When we were getting ready to head to university, my friends and I filled out one another’s residence hall applications. I don’t remember our reasoning behind this, but I guess we figured that we knew each other well enough to keep ourselves honest when it came to filling out the “are you tidy?” question. In any case, this proved very important for me, because one of my questions was “would you like a single room or a dorm-style room?” I was all ready to put “single” when Colleen stepped in with the following bit of wisdom:
“Kate,” she said, “you can’t live by yourself. If you live by yourself, you will never meet another soul.”
She was, of course, completely right.
My roommate in first year was a girl named Louise, and we were pretty much perfectly suited to each other, once she started going to bed at midnight instead of two, and I started getting up at eight instead of six. We were both quiet, non-partiers with a fondness for British humour, and she tolerated my obsessions (at the time it was LotR and CSI). There was only one problem. Louise was from Cambridge, and after first year she planned to commute forty minutes and live at home, which meant I had to go apartment hunting on my own.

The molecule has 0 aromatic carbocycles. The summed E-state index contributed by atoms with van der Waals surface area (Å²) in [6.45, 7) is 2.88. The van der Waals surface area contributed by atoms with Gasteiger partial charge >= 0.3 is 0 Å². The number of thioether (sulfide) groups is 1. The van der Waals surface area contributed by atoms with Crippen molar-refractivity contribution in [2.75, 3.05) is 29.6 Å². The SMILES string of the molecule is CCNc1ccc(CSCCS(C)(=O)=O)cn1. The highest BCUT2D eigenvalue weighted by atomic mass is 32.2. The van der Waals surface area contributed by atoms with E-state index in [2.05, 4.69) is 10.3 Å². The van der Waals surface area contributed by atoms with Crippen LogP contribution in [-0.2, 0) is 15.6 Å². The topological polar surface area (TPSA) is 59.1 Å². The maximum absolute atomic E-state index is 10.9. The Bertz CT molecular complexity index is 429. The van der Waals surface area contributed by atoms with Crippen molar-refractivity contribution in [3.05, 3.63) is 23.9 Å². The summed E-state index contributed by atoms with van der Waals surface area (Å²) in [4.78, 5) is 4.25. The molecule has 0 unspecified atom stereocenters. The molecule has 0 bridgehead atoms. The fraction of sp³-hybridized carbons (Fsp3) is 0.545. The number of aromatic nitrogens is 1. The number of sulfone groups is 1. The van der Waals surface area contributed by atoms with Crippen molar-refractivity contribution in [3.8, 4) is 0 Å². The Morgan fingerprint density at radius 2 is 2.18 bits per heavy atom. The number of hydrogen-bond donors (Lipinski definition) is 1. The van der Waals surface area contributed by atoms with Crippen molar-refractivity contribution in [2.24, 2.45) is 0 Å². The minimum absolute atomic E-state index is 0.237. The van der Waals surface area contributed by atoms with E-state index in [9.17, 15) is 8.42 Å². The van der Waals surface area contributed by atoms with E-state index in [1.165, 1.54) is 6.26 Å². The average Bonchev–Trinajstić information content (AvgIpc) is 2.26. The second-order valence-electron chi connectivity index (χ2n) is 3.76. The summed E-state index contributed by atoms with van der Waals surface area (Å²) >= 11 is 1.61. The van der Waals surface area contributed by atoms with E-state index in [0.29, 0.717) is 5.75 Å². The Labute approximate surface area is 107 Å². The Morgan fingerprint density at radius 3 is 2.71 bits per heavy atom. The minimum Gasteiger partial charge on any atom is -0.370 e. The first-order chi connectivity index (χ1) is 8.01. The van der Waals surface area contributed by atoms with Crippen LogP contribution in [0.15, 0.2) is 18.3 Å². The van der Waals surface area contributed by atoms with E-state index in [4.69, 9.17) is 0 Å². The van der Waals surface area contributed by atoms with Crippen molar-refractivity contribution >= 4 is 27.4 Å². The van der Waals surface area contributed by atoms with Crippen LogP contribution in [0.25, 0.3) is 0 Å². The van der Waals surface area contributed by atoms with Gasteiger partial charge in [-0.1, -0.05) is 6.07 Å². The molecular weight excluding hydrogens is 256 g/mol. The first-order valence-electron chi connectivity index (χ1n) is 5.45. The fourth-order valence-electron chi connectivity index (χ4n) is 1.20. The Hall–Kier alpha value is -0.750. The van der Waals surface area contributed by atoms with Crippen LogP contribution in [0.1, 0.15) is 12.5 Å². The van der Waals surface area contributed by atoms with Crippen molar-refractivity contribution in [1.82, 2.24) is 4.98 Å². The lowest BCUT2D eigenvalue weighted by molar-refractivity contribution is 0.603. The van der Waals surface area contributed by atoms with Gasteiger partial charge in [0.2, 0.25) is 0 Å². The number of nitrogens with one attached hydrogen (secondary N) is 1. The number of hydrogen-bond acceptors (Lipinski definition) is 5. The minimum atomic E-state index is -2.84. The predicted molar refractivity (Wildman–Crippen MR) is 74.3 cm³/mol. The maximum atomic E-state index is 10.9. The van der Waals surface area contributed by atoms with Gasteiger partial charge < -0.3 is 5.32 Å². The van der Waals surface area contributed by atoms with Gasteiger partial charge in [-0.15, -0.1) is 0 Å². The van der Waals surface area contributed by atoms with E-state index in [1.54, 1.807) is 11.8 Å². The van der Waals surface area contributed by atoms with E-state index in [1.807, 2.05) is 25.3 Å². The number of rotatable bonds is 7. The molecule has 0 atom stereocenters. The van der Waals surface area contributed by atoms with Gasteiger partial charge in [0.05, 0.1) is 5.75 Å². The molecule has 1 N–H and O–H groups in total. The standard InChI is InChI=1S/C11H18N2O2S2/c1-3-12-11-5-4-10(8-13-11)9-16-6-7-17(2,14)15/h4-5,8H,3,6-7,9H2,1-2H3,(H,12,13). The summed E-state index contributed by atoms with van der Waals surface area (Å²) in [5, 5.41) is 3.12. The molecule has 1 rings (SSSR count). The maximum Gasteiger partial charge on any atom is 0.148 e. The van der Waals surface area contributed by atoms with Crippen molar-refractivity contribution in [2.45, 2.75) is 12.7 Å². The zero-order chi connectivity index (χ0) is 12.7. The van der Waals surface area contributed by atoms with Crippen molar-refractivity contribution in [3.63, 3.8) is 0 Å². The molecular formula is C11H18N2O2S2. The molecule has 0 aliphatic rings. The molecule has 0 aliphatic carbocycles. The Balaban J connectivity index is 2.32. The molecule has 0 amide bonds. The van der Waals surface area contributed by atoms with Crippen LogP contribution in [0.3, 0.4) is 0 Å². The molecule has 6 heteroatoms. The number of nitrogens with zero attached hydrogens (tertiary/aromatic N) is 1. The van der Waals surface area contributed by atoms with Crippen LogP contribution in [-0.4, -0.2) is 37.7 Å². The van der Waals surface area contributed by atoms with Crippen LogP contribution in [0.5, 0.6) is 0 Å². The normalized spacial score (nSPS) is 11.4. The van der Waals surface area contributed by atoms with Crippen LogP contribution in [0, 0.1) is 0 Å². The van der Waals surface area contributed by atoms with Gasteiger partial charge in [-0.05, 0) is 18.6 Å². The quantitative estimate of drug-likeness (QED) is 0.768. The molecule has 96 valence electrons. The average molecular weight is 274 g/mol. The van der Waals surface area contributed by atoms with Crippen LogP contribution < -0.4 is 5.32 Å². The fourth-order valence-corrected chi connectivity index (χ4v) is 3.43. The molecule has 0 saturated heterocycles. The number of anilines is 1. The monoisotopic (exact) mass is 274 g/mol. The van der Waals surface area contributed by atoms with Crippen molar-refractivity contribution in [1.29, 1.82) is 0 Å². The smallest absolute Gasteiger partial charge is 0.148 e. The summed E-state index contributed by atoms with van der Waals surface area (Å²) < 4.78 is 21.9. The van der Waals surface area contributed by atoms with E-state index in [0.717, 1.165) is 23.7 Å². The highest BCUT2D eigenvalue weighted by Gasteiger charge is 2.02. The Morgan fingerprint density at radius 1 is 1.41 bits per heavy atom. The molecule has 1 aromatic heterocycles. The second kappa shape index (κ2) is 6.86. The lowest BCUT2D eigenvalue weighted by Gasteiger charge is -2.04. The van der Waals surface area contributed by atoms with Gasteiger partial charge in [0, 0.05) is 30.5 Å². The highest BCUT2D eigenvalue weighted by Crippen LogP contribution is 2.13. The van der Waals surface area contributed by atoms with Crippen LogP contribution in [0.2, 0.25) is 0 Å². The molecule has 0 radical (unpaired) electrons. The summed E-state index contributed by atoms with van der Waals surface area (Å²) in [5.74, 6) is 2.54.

Fortunately, all was not lost. There was a girl on our floor named Jocelyn who was friends with Louise. After Christmas, she came into our room and sat down on my bed.
“So, Kate!” she said. “We should live together. Because if we live with anyone else, we’ll probably kill them.”
Like Colleen twelve months earlier, Jocelyn was completely right. We found a three bedroom apartment that had the added bonuses of free laundry and an eight month lease. We decided to gamble on the third person, and took the room. We lived there for the next three years.
Now, Jocelyn and I were quite different people. Though we shared the common bonds of neatness and quietness, and we also had a similar value system, we had almost nothing in common in terms of what we did “for fun”. This completely baffled the other girl we lived with (and our parents, for that matter), but we managed quite well. I took me some time to figure it out, but what it really came down to was that Jocelyn was a girly-girl, in every sense, and I was not.